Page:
Meet 3 women reversing the traditional role of breadwinner

- March 16, 2018 6 MIN READ

It used to be the man brought home the bacon, and the woman stayed home to raise the children and work part-time to supplement the family’s coffers, but women are quickly becoming the main breadwinners in homes across the country.

Last year, Roy Morgan Research showed more than half (52%) of women say they’re the main breadwinner, up from 39% in 2006.

According to business consultant Angela Henderson despite traditional roles in constant flux, it still seems to surprise people that women are capable of building empires. “Since 2001, the number of households where women earned more than men rose from 385,000 to 521,000. Men are taking on the role of being the stay at home parent. Role reversal is becoming more common and soon it will be the norm,” she said.

“The amazing thing is Aussie men are embracing this change in roles.”

Award winning copywriting legend, Kate Toon, said she and her husband Hichem found a way to balance parenting and building big businesses. Kate is highly sought-after speaker and expert on copywriting and SEO. For the past decade, they have worked together to raise their eight-year-old son.

“I started my business because I got pregnant, unexpectedly after being told I couldn’t have kids. I knew I couldn’t keep working my intense agency job any more. I was contracting and didn’t get maternity leave, so I had to create a business swiftly,” Kate said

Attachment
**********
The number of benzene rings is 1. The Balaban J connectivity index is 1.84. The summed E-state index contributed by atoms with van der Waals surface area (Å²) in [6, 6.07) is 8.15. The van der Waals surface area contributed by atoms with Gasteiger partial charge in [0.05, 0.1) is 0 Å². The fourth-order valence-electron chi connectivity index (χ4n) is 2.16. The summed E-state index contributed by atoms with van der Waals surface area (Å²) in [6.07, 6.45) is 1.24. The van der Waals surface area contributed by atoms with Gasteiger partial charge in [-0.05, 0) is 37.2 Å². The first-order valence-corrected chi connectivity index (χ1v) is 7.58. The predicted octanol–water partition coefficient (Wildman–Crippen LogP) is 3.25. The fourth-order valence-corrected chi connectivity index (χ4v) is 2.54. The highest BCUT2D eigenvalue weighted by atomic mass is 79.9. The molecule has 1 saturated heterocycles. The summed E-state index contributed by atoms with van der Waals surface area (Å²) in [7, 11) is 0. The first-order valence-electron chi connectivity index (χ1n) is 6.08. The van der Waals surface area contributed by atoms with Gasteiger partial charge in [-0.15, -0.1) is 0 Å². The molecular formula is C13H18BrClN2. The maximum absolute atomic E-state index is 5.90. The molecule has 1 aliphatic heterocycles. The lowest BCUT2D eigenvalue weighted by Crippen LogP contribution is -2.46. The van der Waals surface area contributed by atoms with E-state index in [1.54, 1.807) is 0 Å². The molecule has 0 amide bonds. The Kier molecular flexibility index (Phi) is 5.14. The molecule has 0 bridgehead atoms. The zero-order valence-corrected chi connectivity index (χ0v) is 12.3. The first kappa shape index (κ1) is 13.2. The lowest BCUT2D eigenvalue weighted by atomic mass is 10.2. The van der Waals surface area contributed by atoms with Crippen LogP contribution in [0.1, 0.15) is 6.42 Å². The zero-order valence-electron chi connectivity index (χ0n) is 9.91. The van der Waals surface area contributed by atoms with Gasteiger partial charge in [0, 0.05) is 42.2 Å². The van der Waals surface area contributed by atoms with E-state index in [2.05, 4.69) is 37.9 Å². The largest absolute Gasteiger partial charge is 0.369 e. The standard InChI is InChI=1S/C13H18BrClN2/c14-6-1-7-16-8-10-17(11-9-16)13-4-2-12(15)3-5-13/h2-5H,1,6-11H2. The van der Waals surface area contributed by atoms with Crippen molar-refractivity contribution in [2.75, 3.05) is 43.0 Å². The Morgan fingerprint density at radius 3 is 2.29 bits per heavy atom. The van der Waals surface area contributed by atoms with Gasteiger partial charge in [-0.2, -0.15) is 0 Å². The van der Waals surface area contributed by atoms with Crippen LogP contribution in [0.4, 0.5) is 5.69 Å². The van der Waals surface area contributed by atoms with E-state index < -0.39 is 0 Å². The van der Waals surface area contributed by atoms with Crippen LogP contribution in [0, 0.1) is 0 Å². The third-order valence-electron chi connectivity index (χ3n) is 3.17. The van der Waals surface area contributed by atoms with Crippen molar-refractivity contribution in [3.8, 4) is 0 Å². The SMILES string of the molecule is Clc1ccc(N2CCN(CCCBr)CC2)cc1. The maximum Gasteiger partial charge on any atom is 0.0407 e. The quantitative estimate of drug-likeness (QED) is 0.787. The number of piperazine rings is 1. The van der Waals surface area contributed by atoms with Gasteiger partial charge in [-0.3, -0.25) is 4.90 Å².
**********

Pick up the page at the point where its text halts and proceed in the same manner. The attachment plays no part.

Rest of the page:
“The first year was hard, I was the breadwinner and my salary had gone. I tried to make it up in the few hours I had but eventually, we had to agree that we would share childcare equally, one day on, one day off, we still do this to this day.”

Kate said in the early days the arrangement irked Hichem. “But as I earned more, now he doesn’t care. Our son sometimes wishes his dad had a proper job and wore a tie and the other mums do more at school,” she laughed.

“I also think he’s blessed as we’re both at home, can walk him to school no before or after school care.”

Kate Toon runs her thriving copywriting business from home

Hichem, who now runs VoulezVouloz, a French teaching school, sees it as an equal partnership between two business owners. “Sometimes Kate supports me in busy times, other times I support her. I’m not hung up on male stereotypes, there’s no competition, it’s just an even plane,” he said.

Fresk Skincare founder, Teang Pao, started her business after becoming fed up with using expensive commercial skincare that had many strange sounding ingredients. “I told my husband Paul I would like to make homemade skincare – for myself, and gifts for friends and family; and maybe to sell. He was very supportive and encouraging,” she said.

With two kids under six, Teang and Paul have had to find a way to make it work.

Paul took the bulk of the load with childcare as Teang was testing, trialling, marketing her wares and Fresk boomed.

“At one point I was changing so many nappies I got RSI in the wrist. Another time my back went, and I couldn’t pick my kids up when they needed comforting, that was hard. It was hard transitioning from a quiet reflective person dreaming up solutions at a desk to being a full-time dad,” he said.

“Noise, questions, needs, crying, hunger, constant busy-ness, lack of mental stimulation, lack of quiet time to myself. Now I had kids and a family to take care of. I often wistfully thought of my desk job. But the closeness I have with my kids and the confidence and creativity I see in them now makes it all worth it. It is a gift to them they may carry through the rest of their years. And it is a gift for me too.”

Teang Pao was inspired to start her Fresk skincare range after discovering all the nasties in over the counter products